Thursday, October 17, 2013

Beware the codeX!

Somewhat interesting things going on over at Arizona State University’s Center for Science and the Imagination, as the wonks there ponder whether the word “ebook” is evocative enough for this new species of reading material.

They’re proposing the word “codex” replace “ebook,” for the following reasons:
With some trepidation, we would like to nominate codex, a word with a rich history that most of us don’t know anything about. Codex, derived from the Latin caudex (meaning “trunk of a tree”) even happens to contain the English word code, which will be central to the future of reading in a variety of ways. The things we’ll be reading in the future will not only involve a lot of programming; they’ll also require readers to decode complex, multilayered experiences and encode their own ideas as contributions in a variety of creative ways. Since standard printed books are technically codices, we propose (with significantly more trepidation) to distinguish our variant with one of those annoying midword capitals: codeX, to remind us that these new things involve experience, experimentation, expostulation … you know, all those X things.
And, why the capital X, pray tell? Oh, they explain:
This also works nicely because it reminds us of the X-Men and the X Games: We see the future of reading as an arena with the social dynamics of competition and play, scoring points and showing off, rather than a LeVar Burton rainbow of love and generosity. (Twitter works like this now, as a performance space where we’re all more or less openly vying for the award for “most clever person on the Internet this minute.”) Books have always been potent weapons in the cultural battlefield for prestige and distinction, and they won’t magically turn into utopian spaces anytime soon. At the risk of sounding too academic, we think the X highlights the jousting and (hopefully friendly) conflict inherent to digital reading.
Part of me understands this. When the bound book was introduced, I’m sure there was some quibbling over what to call the newfangled things. Parchment or scroll wouldn’t work anymore, principally because you don’t roll up books like you do a scroll and while they might be made of parchment, books, with their mobility, their “staytogetherness” demanded some new nomenclature.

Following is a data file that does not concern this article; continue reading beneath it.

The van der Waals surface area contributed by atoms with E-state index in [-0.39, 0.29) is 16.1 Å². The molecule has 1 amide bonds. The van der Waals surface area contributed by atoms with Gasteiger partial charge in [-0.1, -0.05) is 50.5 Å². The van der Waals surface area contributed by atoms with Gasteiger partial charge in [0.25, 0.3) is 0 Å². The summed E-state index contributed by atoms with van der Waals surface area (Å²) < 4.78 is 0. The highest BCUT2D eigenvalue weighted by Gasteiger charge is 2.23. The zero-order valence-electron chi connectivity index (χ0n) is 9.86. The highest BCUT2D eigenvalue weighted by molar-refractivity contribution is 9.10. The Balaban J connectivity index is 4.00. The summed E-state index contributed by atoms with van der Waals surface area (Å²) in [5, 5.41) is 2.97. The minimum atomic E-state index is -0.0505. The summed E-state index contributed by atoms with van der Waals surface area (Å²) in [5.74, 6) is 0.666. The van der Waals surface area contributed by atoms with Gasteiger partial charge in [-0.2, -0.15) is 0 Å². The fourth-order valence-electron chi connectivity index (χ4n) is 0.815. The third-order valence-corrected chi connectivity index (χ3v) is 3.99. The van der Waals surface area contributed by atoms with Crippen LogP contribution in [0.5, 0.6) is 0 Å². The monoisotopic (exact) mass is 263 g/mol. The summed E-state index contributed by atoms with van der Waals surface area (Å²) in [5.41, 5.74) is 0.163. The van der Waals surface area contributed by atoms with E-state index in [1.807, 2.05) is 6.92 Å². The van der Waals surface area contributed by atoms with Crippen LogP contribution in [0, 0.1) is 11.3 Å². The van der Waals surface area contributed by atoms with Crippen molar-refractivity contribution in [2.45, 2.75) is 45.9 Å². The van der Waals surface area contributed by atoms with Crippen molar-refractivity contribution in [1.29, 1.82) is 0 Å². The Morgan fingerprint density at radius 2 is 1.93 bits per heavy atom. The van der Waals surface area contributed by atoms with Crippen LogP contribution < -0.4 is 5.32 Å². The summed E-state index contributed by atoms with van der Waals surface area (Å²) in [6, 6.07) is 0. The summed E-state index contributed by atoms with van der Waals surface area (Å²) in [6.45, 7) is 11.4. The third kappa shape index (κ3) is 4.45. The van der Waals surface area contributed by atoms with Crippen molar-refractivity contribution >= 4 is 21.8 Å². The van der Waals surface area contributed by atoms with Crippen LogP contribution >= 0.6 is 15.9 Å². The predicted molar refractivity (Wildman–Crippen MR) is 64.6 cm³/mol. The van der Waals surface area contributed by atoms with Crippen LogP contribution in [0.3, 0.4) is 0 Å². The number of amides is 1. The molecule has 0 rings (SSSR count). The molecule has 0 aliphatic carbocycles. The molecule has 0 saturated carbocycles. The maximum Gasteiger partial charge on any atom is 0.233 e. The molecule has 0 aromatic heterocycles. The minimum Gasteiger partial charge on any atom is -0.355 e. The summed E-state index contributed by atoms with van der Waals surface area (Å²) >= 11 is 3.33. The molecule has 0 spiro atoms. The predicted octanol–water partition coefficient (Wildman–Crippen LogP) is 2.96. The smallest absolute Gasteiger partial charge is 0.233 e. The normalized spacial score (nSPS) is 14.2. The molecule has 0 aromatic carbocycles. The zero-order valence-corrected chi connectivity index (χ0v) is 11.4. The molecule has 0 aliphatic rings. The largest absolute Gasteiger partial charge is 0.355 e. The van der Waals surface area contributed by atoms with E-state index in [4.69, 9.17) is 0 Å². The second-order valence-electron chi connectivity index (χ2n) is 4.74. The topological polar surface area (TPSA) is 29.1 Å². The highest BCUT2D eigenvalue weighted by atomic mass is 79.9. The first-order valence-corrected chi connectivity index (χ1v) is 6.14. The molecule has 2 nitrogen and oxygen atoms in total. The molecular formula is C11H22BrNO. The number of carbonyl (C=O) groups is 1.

But part of me, the cynical part that would sit in French cafes and smoke cigarettes, wonders what the fuss is all about. At the same time people were coining the word “book” to differentiate the mechanism for recording and distributing packaged words, I have to wonder if the content was changing all that much. Just because there were books available didn’t mean there was a fundamental change in what was written. Books were still used to record stories, histories, profits and loss, births and deaths, and all the other arcane and ordinary information that used to get recorded on scrolls or parchment or clay tablets for that matter.
Social media may have changed the amount of access we as readers and authors have to reading material, commentary,  snark and cravings of fame, but things like Facebook and Twitter and Goodreads are just modern versions of things like Punch magazine, pubs, gentlemens’ clubs and other spots and venues for interaction of the literati and their fans and detractors. It’s more centralized, More accessible to the unwashed masses. But it’s the same book, just a different chapter.
Plus ca change, the old saw goes, plus c’est la meme chose.
Charlie Stross says pretty much that has he writes about the brave new world of “feral spambooks,” books that will leap into your ereaders and into your brain without your permission or consent, much like the tomato that would eject itself from and egg and tomato roll, or even your stomach, if an accident were imminent:
Advertising spam made its way into paperback books, so it’s inevitable that it’ll work its way into ebooks (or codeXes, I suppose). The insidious nature of books forcing themselves into your ereaders (probably another term these folks are uncomfortable with) seems, well, farfetched. But stranger things have happened. I’m sure ebooks (or codeXes are a ripe platform for malicious code, but I also have to wonder about the long-term prospects of any author or publishing platform that welcomed and encouraged such behavior. There’s enough snobbery about to ensure that this cockorachization of the publishing world wouldn’t occur, or at least occur to the technicrati who fret about such things.
Funny thing, though. I’ve read a lot of ebooks lately, and I can’t say it’s the novelty of e-reading that’s kept me going. I’m not sure I’m ready for texts that bear with them embedded video and music – that kind of thing has been tried before, what with books coming with their own websites, and experimentation with selling CDs along with the printed books.
No, what keeps me reading is boring, mundane stuff such as curiosity, characterization, plot and soforth. A good story doesn’t need the window-dressing, right? Because the window-dressing appears IN MY HEAD. And if we take the window dressing out of my head and into the electronic pages of a codex, well, we’ve entered the world of books that read themselves, so what do we need readers for?
Oh yeah. The money. Ha.

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